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Get to Know 340B: Contract Pharmacies

 
Community health centers rely on contract pharmacies to provide medications to patients. Learn more about actions that are jeopardizing the use of contract pharmacies and the steps being taken to protect health centers.
 
What are contract pharmacies?
Health centers rely on in-house and contract pharmacies to ensure their patients have access to affordable medications. In-house pharmacies are pharmacies owned by the health center and are commonly co-located in the health center.1 Contract pharmacies are pharmacies owned by an organization other than the health center and are typically in a separate location from the health center.2 Many health centers rely on contract pharmacies to provide affordable medications for their patients because of their convenient locations and extended hours.3
 
How are contract pharmacies threatened?
Beginning in the summer of 2020, several major drug manufacturers began implementing additional restrictions on the use of contract pharmacies. Manufacturers halted shipments of 340B priced medications to contract pharmacies, limited the amount of contract pharmacies health centers could use, or made shipments contingent upon health centers sharing certain data.
 
How do contract pharmacy restrictions affect health centers?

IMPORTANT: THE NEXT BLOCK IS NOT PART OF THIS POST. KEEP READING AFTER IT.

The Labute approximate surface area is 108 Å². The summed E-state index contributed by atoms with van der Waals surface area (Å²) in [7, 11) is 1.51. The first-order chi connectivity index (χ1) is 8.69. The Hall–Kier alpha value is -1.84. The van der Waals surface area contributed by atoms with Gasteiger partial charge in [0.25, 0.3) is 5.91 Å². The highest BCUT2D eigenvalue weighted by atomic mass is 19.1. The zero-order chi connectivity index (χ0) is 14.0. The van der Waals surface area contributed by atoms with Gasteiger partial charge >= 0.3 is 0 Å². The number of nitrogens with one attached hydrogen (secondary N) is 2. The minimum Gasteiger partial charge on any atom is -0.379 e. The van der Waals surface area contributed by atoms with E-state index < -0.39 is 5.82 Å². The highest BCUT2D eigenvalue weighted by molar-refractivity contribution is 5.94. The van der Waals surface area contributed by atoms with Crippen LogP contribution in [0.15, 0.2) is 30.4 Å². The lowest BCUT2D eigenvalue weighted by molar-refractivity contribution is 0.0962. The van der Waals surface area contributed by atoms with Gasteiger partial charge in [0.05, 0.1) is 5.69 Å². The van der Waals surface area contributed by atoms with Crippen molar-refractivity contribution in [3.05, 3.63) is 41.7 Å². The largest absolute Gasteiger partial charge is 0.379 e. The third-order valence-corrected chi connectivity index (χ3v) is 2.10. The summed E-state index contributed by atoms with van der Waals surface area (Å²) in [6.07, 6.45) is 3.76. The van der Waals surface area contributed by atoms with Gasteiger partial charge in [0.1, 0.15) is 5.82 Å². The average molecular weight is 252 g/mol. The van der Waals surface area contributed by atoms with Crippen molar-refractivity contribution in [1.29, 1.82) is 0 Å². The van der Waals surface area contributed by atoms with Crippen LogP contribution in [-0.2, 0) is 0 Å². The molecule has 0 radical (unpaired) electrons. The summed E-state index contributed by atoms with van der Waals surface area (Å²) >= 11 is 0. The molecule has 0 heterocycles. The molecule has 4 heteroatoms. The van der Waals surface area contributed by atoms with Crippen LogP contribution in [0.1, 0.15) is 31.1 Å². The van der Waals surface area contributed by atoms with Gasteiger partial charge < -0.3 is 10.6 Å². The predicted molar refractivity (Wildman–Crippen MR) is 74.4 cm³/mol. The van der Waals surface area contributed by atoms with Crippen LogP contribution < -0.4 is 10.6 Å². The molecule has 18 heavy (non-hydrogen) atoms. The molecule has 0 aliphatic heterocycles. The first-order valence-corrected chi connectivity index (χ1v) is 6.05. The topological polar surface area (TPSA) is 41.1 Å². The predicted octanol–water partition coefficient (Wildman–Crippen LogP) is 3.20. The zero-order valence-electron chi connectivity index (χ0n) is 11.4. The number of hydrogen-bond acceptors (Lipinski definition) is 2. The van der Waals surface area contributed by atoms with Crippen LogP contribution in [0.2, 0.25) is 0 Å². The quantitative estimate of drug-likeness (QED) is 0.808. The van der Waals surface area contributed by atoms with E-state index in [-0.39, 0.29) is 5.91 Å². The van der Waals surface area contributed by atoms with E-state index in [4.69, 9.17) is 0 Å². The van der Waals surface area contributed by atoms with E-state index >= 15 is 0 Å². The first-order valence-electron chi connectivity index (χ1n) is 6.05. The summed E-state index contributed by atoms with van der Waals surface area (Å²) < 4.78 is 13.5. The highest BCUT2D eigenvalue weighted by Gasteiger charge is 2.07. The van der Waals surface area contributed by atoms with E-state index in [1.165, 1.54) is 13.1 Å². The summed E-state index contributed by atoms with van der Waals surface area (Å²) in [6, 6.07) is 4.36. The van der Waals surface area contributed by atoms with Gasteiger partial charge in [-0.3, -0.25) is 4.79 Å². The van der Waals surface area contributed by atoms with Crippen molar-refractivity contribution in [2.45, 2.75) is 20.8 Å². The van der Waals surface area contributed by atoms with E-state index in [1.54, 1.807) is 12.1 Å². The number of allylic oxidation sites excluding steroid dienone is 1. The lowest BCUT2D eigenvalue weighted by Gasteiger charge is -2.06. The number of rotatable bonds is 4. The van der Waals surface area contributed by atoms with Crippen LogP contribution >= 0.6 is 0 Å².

Many health centers are reliant on contract pharmacies due to the challenges associated with starting and maintaining in-house pharmacies. Even health centers with in-house pharmacies often additionally rely on contract pharmacies to expand access to medications.4 Without the ability to access contract pharmacies, health centers will be severely limited from utilizing the 340B program to provide affordable medications to patients. 
 
What is the latest on contract pharmacy restrictions? 
In October of 2020, the National Association of Community Health Centers (NACHC) filed a lawsuit seeking to compel the U.S. Department of Health and Human Services (HHS) to institute an Administrative Dispute Resolution process that would allow health centers to take action against manufacturers in response to restrictions on contract pharmacies. 
 
Near the end of 2020, HRSA took steps to implement an ADR process, consisting of a six-member board from the Centers for Medicare and Medicaid Services (CMS), the Health Resources and Services Administration (HRSA), and the HHS Office of General Counsel to hear complaints.5 The HRSA Administrator will select three-member panels to review petitions and make determinations.6 
 
NACHC filed a complaint under the newly established ADR process seeking relief from the contract pharmacy restrictions imposed by three drug manufacturers- Eli Lilly, AstraZeneca, and Sanofi. Due to a recent court decision, claims against Eli Lilly must be separated from the other two drug manufacturers. NACHC refiled the complaints, splitting them to comply with the court decision. Acting HRSA Administration Diana Espinoza will then appoint three members to the ADR panel to review NACHC's complaints. 
 
 
 
[1]  NACHC, 2018. NACHC 340B Manual for Health Centers Second Edition.
[2]  Ibid.
[3]  Ibid.
[4]  Ibid. 
[5]  "340B Administrative Dispute Resolution (ADR)". 2021.Official Web Site Of The U.S. Health Resources & Services Administration. https://www.hrsa.gov/opa/340b-administrative-dispute-resolution.
[6]  Ibid.
 
 

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